Archives for posts with tag: muslim

So, last week I wrote a post about getting caught up in the Vel festival, on Slave Island, Colombo.

A week later, I was wandering through the same area, and whilst there was still evidence of the Vel festival (it continues over several weeks), this time it was all about Eid ul Fitr. Ramadan, the holy fasting month for Muslims, had just finished, so everyone was enjoying the first full day of Eid.

on the way to prayer-1I was walking through just on sunset – men and their sons walking to the mosque. Families were in the street, enjoying the cooler air as the heat of the day finally left, and taking the opportunity to chat with friends and neighbours.

I bumped into Riaz, who invited me to join his family for a cup of tea. Riaz, in his mid 30s lives and works in Dubai – and has done so for the last 14 years. He is now an assistant manager at a golf club. He is home for 6 weeks over the Ramadan period to spend time with his family who live on Slave Island.ImageProxy.mvc-2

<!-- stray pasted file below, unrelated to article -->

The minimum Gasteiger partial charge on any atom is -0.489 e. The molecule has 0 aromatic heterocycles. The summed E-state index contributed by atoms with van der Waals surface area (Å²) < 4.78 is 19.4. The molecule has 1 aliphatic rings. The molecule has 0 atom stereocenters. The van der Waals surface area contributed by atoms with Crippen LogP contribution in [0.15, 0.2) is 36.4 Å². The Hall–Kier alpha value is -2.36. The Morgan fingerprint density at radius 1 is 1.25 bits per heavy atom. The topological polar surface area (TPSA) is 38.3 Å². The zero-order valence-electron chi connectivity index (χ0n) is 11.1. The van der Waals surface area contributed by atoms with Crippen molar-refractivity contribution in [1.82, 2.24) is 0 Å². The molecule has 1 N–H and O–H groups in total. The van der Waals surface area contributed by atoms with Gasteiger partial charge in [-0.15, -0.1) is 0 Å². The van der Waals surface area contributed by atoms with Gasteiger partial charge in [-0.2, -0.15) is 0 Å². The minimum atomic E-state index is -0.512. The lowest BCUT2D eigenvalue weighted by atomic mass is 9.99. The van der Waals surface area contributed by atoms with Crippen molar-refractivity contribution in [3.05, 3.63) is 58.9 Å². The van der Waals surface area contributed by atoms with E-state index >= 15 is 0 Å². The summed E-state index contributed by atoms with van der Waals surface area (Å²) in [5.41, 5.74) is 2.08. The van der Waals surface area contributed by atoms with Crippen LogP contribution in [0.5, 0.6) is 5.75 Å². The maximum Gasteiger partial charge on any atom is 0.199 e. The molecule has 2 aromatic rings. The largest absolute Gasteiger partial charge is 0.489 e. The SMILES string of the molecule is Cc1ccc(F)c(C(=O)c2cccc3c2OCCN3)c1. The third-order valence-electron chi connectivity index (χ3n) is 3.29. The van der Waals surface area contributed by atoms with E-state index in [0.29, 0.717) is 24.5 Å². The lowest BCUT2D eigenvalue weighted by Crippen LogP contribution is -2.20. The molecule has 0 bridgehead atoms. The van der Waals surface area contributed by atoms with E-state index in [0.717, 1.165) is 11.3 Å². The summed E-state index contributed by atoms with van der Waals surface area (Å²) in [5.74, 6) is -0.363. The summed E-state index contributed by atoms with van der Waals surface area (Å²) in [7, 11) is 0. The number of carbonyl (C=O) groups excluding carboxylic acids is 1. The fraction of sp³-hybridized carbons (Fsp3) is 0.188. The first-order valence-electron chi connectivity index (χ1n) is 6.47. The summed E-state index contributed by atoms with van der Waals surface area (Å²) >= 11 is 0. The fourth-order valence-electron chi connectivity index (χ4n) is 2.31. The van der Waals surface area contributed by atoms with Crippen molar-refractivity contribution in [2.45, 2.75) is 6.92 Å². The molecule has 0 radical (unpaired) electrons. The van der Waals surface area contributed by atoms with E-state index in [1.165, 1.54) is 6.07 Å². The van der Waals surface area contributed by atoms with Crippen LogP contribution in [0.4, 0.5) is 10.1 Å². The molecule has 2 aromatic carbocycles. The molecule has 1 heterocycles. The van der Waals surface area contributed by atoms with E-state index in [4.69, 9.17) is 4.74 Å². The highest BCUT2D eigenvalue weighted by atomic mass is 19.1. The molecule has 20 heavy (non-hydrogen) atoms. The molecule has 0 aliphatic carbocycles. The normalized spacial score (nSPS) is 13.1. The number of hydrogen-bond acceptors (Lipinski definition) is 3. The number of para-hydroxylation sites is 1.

As we sat outside the family house, neighbours and friends continually dropped by to say hello. ‘Salaam alaikum!’ Everyone was wearing their new clothes, bought for Eid. His mother was relaxing in the cool breeze – after a busy few days cooking for everyone! His niece stopped to show me the mehndi on her hands, specially applied for this time of the year.

ImageProxy.mvcRiaz’s family have lived in this area for the last 3 generations. But their future is a little uncertain as the government has already begun to ‘gentrify’ some nearby streets on Slave Island.

This area is called Slave Island, named by the British, in recognition of the slaves kept here during Dutch and Portuguese rule. Slave Island borders Beira Lake which used to be nearly 3 times the size it is today, and formed a national defence around this small patch of land in the middle of Colombo. Many of the slaves were African and it is believed that some of their descendants still live in this area today, and are often known as Sri Lankan Kaffirs. Javanese and Malays, mostly soldiers under Dutch and British rule, also lived in the area. Many Muslim families live in this area today – they are often referred to as Sri Lankan Moors. It is thought they are descendants of Arab traders that came to Sri Lanka between the 8th and 15th centuries, and/or descended from Tamils that came from India.